Weekly check up: Testicular Cancer

What’s the first thing that comes to mind when you hear the names Lance Armstrong, Tom Green and Scott Hamilton? It might not be testicular cancer, but for prevention’s sake, it should be.

Armstrong, a Tour de France winning cyclist; Green, a celebrity comedian; and Hamilton, an Olympic medal-winning figure skater, are all survivors of testicular cancer, the most common form of cancer among men ages 15 to 34, according to the non-profit medical practice Web site MayoClinic.com. The cancer, which develops in the testicles of the male reproductive system, affects 8,000 to 9,000 Americans each year.

“This is an important issue for college-aged men,” said Student Health Services Outreach Coordinator Susan Haney, who added that SHS has seen students who suspect they have testicular cancer and referred them for further treatment.

Despite the health threat, testicular cancer has one of the highest rates of survival – more than 90 percent if the disease hasn’t spread to other parts of the body. Armstrong’s testicular cancer had already spread to his lungs, stomach and brain when he was diagnosed in 1996, but the now-retired champion went on to win seven Tour de France trophies in his remission. Testicular cancer patients whose cancer has metastasized have a 50 percent survival rate when treated with chemotherapy.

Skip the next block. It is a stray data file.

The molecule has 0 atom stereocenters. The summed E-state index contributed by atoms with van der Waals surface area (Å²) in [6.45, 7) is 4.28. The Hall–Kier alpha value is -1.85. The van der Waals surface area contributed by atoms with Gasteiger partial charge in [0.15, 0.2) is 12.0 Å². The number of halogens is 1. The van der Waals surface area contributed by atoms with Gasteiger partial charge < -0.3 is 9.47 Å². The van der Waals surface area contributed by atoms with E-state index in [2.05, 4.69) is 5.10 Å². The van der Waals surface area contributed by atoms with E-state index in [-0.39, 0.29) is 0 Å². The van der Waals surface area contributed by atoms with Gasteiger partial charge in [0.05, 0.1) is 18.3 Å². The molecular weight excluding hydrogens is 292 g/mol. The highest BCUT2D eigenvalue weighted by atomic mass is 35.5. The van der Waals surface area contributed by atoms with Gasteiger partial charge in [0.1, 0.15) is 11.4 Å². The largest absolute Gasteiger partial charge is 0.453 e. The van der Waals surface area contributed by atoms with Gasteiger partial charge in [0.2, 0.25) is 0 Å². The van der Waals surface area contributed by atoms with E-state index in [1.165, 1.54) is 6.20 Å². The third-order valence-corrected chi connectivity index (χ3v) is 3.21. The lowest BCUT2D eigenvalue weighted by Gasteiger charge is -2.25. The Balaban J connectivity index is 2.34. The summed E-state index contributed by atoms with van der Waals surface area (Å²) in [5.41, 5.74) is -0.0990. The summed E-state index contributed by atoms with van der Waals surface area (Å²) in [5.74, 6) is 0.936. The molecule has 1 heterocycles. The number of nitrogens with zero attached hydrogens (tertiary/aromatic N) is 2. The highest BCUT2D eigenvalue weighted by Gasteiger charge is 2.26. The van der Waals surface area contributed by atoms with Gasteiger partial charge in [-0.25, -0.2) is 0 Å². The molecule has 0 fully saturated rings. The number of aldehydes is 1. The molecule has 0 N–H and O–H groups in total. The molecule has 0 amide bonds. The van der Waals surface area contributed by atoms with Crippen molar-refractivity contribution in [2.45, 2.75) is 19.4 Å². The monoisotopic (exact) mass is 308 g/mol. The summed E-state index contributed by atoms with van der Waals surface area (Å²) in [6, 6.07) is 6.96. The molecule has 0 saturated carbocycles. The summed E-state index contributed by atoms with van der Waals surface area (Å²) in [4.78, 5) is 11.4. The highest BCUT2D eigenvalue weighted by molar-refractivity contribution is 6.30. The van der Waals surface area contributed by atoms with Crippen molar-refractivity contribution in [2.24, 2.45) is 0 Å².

Haney said monthly self-examinations of the testicular area is one of the most important steps students can take to detect the cancer early on, especially after a hot shower or bath when the scrotum is looser. Men should examine each testicle separately and keep an eye out for pea-shaped lumps.

“By examining themselves regularly, men will notice if there is a change,” Haney said. “If there are symptoms, have yourself checked out (by a medical professional) as soon as possible.”

According to the Mayo Clinic, testicular cancer symptoms include a lump or enlargement of either testicle, a feeling of heaviness in the scrotum, a sudden collection of fluid in the scrotum, pain in the abdomen or groin and tenderness of the breasts.

When diagnosed, the most common treatment requires the surgical removal of one of both testicles, called radical inguinal orchiectomy. Green documented his battle with testicular cancer in 2000, with a one-hour TV special that included graphic footage of his surgery.

Though having a testicle removed may interfere with a man’s fertility, and having a “uniball” can be one of the most emasculating thoughts for a man, at least there is less than a five percent chance that the cancer will develop in the remaining testicle.

“Weekly check up” is a regular feature in the Life section. If you have a health topic you want to know more about, e-mail features@gwhatchet.com.

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